This forest is free of frights
When audiences head down to the woods to sit through The Forest, they can’t be sure of any big surprises.
That’s because this supernatural chiller ticks so many of the genre’s boxes, a drinking game designed to spot them would leave competitors more than a little worse for wear.
Brit Natalie Dormer, of Game of Thrones fame, pulls double duty to play twins Sara and Jess Price, the former travelling to Japan’s Suicide Forest to find her missing sister.
Jason Zada makes his full-feature bow behind the camera and it’s fair to say he doesn’t reinvent the wheel.
The two things his slow-paced horror have going for it are its lead and the stunning setting. Dormer shines as both siblings in her first above-the-title role and adds welcome uncertainty and an eerie calm befitting the genre she finds herself in.
The titular forest has creepiness pouring out of every square inch, even during daylight hours, and Zada deserves praise for utilising impressive framing techniques – and an abundance of mist – to build tension and an otherworldly atmosphere.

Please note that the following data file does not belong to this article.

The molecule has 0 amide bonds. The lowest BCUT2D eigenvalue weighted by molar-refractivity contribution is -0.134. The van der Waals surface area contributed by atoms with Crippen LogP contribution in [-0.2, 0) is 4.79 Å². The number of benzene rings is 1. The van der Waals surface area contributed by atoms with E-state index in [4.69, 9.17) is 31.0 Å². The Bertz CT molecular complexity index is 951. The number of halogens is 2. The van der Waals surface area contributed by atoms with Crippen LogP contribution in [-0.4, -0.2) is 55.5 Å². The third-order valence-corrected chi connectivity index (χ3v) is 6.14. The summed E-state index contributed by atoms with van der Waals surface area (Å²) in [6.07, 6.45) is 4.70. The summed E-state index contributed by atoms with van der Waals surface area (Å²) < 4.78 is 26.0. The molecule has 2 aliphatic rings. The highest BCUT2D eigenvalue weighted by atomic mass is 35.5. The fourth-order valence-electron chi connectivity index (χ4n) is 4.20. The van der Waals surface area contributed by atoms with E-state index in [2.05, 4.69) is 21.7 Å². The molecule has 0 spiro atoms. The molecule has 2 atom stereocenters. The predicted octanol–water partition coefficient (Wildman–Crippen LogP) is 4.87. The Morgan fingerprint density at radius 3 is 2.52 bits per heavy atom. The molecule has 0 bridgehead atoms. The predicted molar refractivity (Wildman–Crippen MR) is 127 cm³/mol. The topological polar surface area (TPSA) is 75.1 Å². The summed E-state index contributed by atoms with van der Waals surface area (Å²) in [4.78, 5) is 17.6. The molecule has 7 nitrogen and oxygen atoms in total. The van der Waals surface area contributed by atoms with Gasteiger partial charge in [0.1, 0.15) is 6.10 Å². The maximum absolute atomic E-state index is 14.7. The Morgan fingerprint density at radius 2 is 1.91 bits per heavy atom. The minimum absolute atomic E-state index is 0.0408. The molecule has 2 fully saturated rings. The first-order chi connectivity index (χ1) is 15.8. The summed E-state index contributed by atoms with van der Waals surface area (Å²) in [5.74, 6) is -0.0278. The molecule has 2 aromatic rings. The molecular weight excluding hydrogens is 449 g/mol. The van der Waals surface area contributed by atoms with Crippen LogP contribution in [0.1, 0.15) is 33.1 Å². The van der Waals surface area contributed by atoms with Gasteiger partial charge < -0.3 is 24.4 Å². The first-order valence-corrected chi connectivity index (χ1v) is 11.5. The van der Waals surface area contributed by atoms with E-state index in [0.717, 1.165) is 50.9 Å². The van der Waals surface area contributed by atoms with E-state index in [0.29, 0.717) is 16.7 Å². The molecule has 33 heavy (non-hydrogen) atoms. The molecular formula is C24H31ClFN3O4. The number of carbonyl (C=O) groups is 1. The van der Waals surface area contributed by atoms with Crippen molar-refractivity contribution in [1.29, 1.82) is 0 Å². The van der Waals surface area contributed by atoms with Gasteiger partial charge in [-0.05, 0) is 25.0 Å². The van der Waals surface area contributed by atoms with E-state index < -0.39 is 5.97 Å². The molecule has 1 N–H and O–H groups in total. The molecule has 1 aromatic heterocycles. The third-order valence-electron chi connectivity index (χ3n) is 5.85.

Sadly, that’s where the positives come to an abrupt end. Whether it’s slow-build nerve-shredding, look-away-now gore and memorable kills or heart-pounding jump scares, the horror genre’s best come up trumps on at least one of these staples.
The Forest, though, commits the biggest cinematic crime that can be bestowed upon the genre – it’s just not scary.
Like Zada, the film’s trio of writers – Nick Antosca, Sarah Cornwell and Ben Ketai – debut their work on the big screen and one of the most frightening things about The Forest is that it took three people to pen the script.
Ridiculously, the movie has been marketed as “based on a true story” but that’s utter nonsense and the use of existing Japanese mythology seems to only exist to allow the writers to lazily rehash J-Horror clichés like the creepy schoolgirl and harrowing images shown on modern technology.
We’re pounded with relentless monstrous visions in the woods and each apparition that pops up to say hello is less unsettling than the last.
None of the little-known supporting players is given anything approaching an interesting back story and exist only to help Sara in her search, or to get terrorised by the nastiness of the forest.
All of this could’ve at least been partly forgiven if Zada and his writing team served up a satisfying finale packed with twists, revelations and fun frights.
Instead, it all ends with a whimper, failing to resolve intriguing earlier plot strands involving the twins and its mythology in a rewarding manner.
For fans of Dormer and the Suicide Forest tourist board, The Forest is worth 95 minutes of your time.
For anyone else looking for some solid scares, you’d be barking up the wrong tree.
Don’t look back Natalie Dormer tackles The Forest